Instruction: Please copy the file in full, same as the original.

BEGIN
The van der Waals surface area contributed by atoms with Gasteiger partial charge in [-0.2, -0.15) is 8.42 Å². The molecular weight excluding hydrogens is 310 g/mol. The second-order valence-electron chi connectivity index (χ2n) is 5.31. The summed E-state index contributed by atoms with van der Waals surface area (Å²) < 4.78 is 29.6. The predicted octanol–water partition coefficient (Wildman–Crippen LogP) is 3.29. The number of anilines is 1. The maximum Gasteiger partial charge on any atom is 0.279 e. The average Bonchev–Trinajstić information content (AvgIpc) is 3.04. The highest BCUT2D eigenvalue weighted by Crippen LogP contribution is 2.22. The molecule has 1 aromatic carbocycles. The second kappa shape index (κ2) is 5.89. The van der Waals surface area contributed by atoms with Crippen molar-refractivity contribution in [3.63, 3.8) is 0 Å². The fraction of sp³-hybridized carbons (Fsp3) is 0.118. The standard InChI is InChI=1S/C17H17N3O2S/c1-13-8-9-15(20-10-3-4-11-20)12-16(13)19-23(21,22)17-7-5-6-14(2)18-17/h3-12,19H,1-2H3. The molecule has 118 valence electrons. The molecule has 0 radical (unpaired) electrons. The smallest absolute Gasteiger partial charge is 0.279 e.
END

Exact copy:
The van der Waals surface area contributed by atoms with Gasteiger partial charge in [-0.2, -0.15) is 8.42 Å². The molecular weight excluding hydrogens is 310 g/mol. The second-order valence-electron chi connectivity index (χ2n) is 5.31. The summed E-state index contributed by atoms with van der Waals surface area (Å²) < 4.78 is 29.6. The predicted octanol–water partition coefficient (Wildman–Crippen LogP) is 3.29. The number of anilines is 1. The maximum Gasteiger partial charge on any atom is 0.279 e. The average Bonchev–Trinajstić information content (AvgIpc) is 3.04. The highest BCUT2D eigenvalue weighted by Crippen LogP contribution is 2.22. The molecule has 1 aromatic carbocycles. The second kappa shape index (κ2) is 5.89. The van der Waals surface area contributed by atoms with Crippen molar-refractivity contribution in [3.63, 3.8) is 0 Å². The fraction of sp³-hybridized carbons (Fsp3) is 0.118. The standard InChI is InChI=1S/C17H17N3O2S/c1-13-8-9-15(20-10-3-4-11-20)12-16(13)19-23(21,22)17-7-5-6-14(2)18-17/h3-12,19H,1-2H3. The molecule has 118 valence electrons. The molecule has 0 radical (unpaired) electrons. The smallest absolute Gasteiger partial charge is 0.279 e.